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Preserving a legacy: OSU researchers use 3D scanning to map historical structures at Silver Falls State Park

South Falls Lodge, one of the historical structures 3D scanned at Silver Falls State Park.
Blake Brown/OSU
South Falls Lodge, one of the historical structures 3D scanned at Silver Falls State Park.

SILVERTON, Ore. (KTVZ) -- Oregon State University researchers are helping preserve the legacy of Silver Falls State Park by using three-dimensional scanning to produce digital replicas of the park’s historical structures.

The work is especially timely given the increasing frequency of wildfires in Oregon and throughout the West, with fires destroying similar historical structures at Jawbone Flats in the Opal Creek Wilderness and at Breitenbush Hot Springs in Oregon in 2020.

“Having a digital record of these buildings is essential, as that may be the only record we have,” said Todd Kesterson, senior instructor in OSU’s New Media Communications program and project director for the 3D scanning work. “If something is damaged or lost, that record can be used for repair or restoration.”

He pointed to the example of Notre Dame in Paris, which suffered significant loss in a fire in 2019. An art historian had conducted 3D scanning of the building in 2015, providing a perfect blueprint for the iconic cathedral to be rebuilt to an accuracy of within 5 millimeters.

For the Silver Falls project, Kesterson teamed up with Michael Olsen and Ezra Che in OSU’s College of Engineering. The project was paid for with a $14,163 grant from the Oregon Heritage State Historic Preservation Office.

The work involves two types of technology: photogrammetry and laser scanning. Photogrammetry uses a camera to take successive images of a structure, and then uses structure-from-motion software to stitch those photos together to build a three-dimensional digital replica.

Laser scanning uses lidar (light detection and ranging) technology to record millions of points per second, measuring and mapping the exact shape and location of a structure at a high resolution.

The team selected three of the most well-known structures at the park: the South Falls Lodge, the South Falls Nature Store and the Stone Kitchen Shelter. They were built in the 1930s by the Civilian Conservation Corps as part of the New Deal, and most park visitors walk past them en route to the falls. 

Olsen, Che and a group of graduate students set up laser scanners on tripods at various sites around and inside each building, capturing three-dimensional panoramas from different angles as the scanner rotated 360 degrees. They also sent a large drone 300 feet into the sky to take aerial photos.

Olsen said the bulk of his work focuses on monitoring infrastructure and natural environments for stability and erosion, but he has also done a lot of historical preservation work, even scanning the Renaissance-era Palazzo Medici in Italy to map the building’s deterioration.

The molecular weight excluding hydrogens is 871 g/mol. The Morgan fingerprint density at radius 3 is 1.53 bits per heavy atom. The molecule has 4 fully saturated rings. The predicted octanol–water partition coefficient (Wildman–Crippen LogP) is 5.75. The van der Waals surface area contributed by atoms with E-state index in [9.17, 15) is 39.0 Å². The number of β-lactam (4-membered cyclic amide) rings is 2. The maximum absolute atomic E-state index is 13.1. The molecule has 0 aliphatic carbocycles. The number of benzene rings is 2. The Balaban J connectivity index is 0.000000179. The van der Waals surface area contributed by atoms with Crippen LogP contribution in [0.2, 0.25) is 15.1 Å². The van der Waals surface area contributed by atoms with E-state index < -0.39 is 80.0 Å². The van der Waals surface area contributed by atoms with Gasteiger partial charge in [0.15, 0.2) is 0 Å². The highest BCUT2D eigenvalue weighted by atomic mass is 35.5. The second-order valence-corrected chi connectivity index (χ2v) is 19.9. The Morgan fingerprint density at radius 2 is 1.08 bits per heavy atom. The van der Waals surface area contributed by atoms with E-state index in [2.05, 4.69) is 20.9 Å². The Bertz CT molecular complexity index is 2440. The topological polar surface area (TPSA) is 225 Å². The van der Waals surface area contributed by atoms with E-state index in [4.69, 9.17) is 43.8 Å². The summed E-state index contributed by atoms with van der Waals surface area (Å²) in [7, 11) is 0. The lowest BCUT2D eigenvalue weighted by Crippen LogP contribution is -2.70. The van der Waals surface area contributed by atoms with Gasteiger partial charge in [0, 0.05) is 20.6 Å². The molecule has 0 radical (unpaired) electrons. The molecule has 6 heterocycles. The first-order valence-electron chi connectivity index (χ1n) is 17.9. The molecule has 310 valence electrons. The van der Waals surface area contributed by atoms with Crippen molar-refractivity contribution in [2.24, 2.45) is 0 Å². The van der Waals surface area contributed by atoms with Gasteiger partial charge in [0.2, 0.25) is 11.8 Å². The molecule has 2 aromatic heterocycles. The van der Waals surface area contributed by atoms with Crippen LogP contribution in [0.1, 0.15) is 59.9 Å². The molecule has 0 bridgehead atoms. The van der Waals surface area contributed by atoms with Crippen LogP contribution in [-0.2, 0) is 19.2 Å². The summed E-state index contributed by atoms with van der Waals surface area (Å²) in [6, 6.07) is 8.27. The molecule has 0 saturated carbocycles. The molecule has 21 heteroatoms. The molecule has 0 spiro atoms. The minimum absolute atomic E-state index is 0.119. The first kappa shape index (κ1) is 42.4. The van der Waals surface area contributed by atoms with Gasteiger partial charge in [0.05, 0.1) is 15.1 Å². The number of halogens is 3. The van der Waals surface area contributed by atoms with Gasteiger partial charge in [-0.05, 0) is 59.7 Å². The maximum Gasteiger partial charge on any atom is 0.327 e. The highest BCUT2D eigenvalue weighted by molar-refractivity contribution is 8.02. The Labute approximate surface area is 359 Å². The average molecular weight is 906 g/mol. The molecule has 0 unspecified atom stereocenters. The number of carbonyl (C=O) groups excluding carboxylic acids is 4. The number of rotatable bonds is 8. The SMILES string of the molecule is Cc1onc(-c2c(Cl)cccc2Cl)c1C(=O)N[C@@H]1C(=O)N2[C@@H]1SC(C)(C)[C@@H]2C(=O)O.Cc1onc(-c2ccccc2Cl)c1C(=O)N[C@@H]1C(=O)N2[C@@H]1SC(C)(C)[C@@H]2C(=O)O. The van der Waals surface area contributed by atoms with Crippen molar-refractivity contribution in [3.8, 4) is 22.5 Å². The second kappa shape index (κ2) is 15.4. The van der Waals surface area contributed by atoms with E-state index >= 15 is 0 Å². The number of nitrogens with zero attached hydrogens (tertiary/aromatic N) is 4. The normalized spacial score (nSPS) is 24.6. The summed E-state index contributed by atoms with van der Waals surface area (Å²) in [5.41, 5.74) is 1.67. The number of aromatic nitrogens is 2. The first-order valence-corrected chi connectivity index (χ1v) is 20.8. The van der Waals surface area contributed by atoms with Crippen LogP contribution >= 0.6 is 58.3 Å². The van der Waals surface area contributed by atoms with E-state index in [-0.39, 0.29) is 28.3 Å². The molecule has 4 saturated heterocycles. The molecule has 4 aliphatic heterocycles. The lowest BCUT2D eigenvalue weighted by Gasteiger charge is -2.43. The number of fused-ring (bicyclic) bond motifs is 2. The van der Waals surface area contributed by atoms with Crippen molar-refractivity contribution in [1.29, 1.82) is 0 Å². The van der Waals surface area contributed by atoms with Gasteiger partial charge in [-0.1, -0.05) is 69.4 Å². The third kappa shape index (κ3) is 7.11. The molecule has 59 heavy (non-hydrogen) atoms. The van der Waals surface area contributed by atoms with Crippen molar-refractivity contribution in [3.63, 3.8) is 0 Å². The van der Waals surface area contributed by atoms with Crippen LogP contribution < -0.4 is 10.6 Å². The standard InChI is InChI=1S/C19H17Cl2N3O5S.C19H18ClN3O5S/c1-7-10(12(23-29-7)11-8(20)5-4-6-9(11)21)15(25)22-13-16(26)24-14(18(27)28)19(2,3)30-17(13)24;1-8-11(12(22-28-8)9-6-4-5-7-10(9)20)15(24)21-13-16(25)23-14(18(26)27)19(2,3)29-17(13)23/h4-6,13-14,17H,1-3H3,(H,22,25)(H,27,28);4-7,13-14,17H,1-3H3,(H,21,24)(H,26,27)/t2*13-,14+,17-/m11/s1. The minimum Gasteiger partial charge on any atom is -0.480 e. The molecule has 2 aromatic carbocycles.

The researchers spent a day last month at Silver Falls gathering 3D scans. They will spend the next year processing the data and stitching the scans together to build digital models. Once complete, the photogrammetry models will be uploaded to a public database.

The precise digital models built from the laser scanning data will be given to the Oregon Parks and Recreation Department for them to keep and use for future restoration or rebuilding, whether due to a fire or other natural disaster, or the typical wear-and-tear that historical buildings experience.

Park ranger Matt Palmquist was among those evacuated from Silver Falls during the 2020 Beachie Creek Fire, and said park management was told there was only enough time and manpower to protect one structure. They chose the South Falls Lodge, putting sprinklers on the roof and moving all the historically significant objects outside the park. But it was “heart-wrenching” to think of the building going up in smoke, he said.

“We get over a million visitors here at Silver Falls, and probably 90 to 95% of them walk right through this district and right past these buildings,” Palmquist said. “It’s a really excellent spot to showcase the history here and the work of the Civilian Conservation Corps here at Silver Falls.”

Kesterson hopes that the Silver Falls work will highlight the importance of increasing 3D scanning of historical structures in Oregon and throughout the U.S., even though structures like the South Falls Lodge don’t receive national or international attention.

“I do hope this kind of project leads to greater awareness and has people really understand that this is an important part of our history, and we need to protect it on a digital level, as well,” he said.

Article Topic Follows: Oregon-Northwest

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